New Worlds: Censorship

(This post is part of my Patreon-supported New Worlds series.)

Here in the United States, where freedom of speech was enshrined in our Constitution with the Bill of Rights, the word “censorship” has almost entirely negative connotation. We still have some forms of it, of course; companies may have the right to censor their employees, and the Federal Communications Commission may censor obscene content on TV or radio. But there have been many times and places where censorship is common, accepted, and even valorized.

This is especially true in hierarchical situations. Censorship fundamentally expresses the idea that one person or institution has the right to control what other people say. Those institutions may be companies, as above, but more commonly it’s a government or an organized religion, and the speech they’re most commonly controlling is anything that criticizes them or counters their dogma. It’s also possible to democratically censor, though; you can see a form of this in online communities that allow users to flag objectionable content and cause it to be hidden or removed.

Censorship goes back a long way — in fact, probably before the advent of writing. You can’t remove words from the air, but you can definitely arrest, imprison, or kill the person who spoke them. When we talk about censorship, though, we’re most often referring to media of one type or another: books, music, films, works of physical art, and so on, which fix a message and make it possible for many people to experience it over an extended period of time. The power of that kind of thing is substantial, and so societies come up with mechanisms to limit or block that power.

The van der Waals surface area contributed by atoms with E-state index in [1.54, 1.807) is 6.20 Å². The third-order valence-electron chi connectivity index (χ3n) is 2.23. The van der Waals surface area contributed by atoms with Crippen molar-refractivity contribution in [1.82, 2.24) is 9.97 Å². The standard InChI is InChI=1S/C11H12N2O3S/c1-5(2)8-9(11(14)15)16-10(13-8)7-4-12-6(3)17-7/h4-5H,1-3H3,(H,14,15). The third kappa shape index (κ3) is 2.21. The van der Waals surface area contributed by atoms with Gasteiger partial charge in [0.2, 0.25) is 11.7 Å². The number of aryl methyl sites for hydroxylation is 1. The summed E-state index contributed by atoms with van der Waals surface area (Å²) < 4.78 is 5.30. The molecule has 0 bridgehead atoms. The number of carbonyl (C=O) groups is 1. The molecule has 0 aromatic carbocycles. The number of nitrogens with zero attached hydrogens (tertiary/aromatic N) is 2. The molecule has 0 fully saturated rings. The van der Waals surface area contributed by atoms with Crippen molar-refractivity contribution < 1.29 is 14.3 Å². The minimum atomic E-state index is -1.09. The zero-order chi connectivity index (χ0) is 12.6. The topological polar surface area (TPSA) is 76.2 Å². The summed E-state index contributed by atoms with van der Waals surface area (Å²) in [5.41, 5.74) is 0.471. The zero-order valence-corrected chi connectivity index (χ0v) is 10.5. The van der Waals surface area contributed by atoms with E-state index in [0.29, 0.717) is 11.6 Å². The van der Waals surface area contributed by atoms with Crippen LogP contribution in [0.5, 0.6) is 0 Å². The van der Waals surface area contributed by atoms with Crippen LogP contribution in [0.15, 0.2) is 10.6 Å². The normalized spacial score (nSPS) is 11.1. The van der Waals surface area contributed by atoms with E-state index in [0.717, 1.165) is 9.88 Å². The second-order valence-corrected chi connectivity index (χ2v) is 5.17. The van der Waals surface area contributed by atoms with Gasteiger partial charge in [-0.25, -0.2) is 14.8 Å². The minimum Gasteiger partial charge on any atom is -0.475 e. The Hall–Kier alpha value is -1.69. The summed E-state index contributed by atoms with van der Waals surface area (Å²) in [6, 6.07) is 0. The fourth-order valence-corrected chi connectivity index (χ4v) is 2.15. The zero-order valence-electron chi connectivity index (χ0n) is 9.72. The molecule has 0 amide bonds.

You can think about censorship from the angle of what type of material it’s being used to suppress. For example, we often censor things on moral grounds, in order to protect children or the general public from “offensive” material. What constitutes offensiveness varies widely, though. Intimate body parts? In some places female breasts are considered indecent and will be blacked or blurred out if they appear; in others they’re completely normal viewing in daily life. Male genitalia are the farthest frontier in our TV and movies these days, but the Greeks used to carve them into statues with no hesitation whatsoever. Some people replace the n-word in books like Adventures of Huckleberry Finn, while others insist it should be left in place to illustrate historical prejudice, and some African-Americans reclaim the word for their own use.